They begin their celebration of a good race with writing on the back of their bibs with a motivational quote or mantra to keep their minds focused while racing. After a good race, our team celebrates with sharing kudos with each other and lots high fives. I know it’s simple, but it’s meaningful.

We spend all season prepping them to fly on their own when it matters most at championships, so I feel a great sense of pride when our athletes can take ownership of their team and go out there and race without looking back. Another moment I know I’m coaching for all the right reasons, is when athletes fall and have the courage to get back up again, on and off the course, to truly embrace their potential as good people, not just good runners.

Parents: every person on the team is meaningful, whether they are first or last. Coaches have everyone’s best interest at heart. Trust the process and know that your child will be challenged in various ways physically and mentally in order to overcome barriers they thought were impossibilities.   


COACH JANILLE

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This season is my 6th year coaching XC and track at a very small, very rural high school.  I love watching the new athletes as they discover that they are better at an event than they expected.  But I also enjoy seeing the growth in the more experienced athletes. 

I love hills!  We have a great one that is rough but gives them a hard workout and a lot of confidence because they know they’ll see that same kind of hill at the state meet.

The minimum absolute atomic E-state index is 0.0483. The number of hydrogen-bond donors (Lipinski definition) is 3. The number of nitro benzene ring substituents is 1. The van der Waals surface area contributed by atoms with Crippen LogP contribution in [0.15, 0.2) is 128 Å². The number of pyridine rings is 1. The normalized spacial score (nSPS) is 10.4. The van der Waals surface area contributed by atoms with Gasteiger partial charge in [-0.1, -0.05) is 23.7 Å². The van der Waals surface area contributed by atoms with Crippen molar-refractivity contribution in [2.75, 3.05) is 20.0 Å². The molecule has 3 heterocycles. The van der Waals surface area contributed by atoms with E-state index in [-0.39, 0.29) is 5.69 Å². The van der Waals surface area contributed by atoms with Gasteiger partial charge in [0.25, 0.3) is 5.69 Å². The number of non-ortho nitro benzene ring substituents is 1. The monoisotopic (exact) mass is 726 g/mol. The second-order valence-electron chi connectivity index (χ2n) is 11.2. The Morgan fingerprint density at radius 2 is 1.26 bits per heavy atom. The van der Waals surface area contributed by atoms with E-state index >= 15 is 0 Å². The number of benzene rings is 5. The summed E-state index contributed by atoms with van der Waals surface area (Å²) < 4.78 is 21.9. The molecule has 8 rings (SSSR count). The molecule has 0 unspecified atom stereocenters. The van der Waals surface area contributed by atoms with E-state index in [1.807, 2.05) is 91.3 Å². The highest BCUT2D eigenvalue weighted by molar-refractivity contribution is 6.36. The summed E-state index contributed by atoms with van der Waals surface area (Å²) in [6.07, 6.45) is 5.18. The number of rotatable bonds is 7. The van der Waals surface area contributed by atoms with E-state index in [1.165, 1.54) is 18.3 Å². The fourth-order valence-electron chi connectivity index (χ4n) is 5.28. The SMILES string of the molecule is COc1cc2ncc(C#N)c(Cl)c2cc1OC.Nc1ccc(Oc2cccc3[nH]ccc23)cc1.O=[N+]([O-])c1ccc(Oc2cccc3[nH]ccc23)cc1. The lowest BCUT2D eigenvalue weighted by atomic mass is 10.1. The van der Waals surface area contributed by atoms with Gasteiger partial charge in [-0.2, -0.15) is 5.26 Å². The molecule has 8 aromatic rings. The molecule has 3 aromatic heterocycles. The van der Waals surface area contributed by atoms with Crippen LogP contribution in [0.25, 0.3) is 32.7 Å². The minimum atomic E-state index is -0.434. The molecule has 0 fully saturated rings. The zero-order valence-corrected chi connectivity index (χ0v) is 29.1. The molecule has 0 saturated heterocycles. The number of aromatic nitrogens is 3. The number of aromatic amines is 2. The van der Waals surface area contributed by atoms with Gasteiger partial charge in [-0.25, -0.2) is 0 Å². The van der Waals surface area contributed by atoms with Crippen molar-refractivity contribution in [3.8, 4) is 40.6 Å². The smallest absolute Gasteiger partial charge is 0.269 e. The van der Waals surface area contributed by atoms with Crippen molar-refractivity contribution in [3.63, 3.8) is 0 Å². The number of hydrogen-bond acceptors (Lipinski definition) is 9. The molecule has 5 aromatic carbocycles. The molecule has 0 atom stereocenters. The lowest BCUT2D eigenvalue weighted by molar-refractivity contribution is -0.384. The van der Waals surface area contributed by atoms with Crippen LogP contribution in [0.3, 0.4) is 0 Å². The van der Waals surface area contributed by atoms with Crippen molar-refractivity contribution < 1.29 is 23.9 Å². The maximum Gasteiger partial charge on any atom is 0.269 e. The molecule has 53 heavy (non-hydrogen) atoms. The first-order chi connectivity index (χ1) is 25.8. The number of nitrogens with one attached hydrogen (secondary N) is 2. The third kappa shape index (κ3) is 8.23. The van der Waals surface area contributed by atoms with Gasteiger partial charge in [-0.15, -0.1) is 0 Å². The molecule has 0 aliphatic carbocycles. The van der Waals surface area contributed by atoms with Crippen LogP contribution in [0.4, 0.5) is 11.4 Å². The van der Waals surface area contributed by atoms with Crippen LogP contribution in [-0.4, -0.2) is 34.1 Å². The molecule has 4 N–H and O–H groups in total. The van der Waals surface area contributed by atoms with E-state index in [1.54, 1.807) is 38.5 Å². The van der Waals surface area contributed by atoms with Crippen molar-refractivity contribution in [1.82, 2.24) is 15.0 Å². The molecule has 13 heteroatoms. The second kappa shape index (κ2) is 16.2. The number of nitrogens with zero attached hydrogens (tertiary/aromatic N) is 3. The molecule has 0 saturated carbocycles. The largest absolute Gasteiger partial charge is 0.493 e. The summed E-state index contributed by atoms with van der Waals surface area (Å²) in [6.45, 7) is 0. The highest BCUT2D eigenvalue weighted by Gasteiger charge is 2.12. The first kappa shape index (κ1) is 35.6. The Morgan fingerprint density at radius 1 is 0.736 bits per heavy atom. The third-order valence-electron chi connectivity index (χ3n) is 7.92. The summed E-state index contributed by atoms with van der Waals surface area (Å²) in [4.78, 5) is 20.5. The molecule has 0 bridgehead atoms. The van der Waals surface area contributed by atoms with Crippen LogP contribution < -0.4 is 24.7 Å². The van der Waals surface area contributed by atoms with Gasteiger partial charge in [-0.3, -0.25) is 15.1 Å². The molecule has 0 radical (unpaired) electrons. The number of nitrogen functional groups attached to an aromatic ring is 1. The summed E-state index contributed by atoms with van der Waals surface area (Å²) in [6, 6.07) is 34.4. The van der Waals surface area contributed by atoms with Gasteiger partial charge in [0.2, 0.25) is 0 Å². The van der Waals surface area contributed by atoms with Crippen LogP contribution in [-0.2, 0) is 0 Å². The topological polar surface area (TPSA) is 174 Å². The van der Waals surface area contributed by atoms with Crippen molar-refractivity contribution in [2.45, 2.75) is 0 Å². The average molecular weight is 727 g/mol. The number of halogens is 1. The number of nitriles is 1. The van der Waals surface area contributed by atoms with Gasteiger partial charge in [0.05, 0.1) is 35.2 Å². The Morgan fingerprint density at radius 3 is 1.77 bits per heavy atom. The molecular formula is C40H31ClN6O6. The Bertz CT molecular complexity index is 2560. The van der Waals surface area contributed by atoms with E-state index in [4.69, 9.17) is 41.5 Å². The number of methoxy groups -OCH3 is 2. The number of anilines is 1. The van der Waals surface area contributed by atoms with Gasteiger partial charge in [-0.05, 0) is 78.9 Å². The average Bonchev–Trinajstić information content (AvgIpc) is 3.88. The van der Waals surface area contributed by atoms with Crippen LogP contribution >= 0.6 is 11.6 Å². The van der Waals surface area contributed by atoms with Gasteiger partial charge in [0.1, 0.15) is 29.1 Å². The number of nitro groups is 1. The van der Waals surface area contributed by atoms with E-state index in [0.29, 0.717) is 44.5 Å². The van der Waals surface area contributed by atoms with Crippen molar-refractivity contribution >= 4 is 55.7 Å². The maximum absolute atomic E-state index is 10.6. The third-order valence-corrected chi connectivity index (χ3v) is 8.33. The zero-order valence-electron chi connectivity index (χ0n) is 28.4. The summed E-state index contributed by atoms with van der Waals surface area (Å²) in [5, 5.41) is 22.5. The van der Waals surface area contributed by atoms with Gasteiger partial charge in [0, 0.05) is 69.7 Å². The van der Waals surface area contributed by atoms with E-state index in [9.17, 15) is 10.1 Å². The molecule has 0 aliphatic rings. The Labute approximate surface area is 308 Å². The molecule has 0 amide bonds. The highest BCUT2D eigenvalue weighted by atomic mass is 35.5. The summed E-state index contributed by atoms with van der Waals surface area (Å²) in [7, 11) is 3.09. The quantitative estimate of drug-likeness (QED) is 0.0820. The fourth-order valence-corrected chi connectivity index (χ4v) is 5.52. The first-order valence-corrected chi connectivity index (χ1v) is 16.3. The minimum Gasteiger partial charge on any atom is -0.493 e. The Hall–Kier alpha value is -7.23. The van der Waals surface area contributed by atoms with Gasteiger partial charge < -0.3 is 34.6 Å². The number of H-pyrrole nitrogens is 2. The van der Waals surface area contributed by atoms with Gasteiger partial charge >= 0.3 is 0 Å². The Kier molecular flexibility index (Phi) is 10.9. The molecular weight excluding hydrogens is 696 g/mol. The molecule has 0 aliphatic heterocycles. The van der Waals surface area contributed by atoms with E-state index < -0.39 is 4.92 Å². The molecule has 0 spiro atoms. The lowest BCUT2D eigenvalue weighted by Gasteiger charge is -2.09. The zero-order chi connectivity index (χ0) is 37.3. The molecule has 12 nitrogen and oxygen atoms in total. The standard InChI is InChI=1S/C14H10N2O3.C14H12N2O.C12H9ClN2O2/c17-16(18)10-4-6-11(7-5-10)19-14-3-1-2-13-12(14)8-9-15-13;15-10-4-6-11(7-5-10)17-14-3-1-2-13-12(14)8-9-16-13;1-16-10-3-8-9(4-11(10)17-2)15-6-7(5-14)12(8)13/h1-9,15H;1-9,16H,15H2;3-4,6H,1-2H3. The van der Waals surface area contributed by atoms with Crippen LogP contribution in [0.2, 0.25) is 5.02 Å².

There is nothing better than working with an athlete on specific goals and knowing that they’re trying to trust you, they’re doing what you ask but they just aren’t sure.  And then they have that one race that you’ve known all along they could have and you can just see their confidence soar. 

Parents: you have more power than you know, please use it wisely. Your support, or lack of, can determine how successful I am in coaching your child and also how well they will perform. Let me be the coach and you be the proud parents, no matter what you think of the results you are currently seeing.


HOLLY PELLITTERI

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I've been coaching since 2005, I'm usually most excited for our Alumni race and picnic, secondly for our league meet. I love long run Monday for sure! Miles of convo, water and snack stations, spending time on your feet, being outside after school. 

The team sings "You raise me up" in a big circle with their arms around each other after getting off the bus. It always makes me cry, especially when it's the last meet for the seniors.

When we have our Monday meetings, we recognize PRs and performances from the past meet, talk about what we can improve and I let them know the plan for the week. I try to include myself in the "improvement" category. Sharing the plan for the week helps them see and "buy in" for the work ahead.

Parents: comparison is the thief of Joy. Please don't compare your child to their teammates or other competitors. This is also advice for athletes, however it's been my experience that more often than not, it's the parents who plant the seed of comparison. And it's a hard weed to get rid of!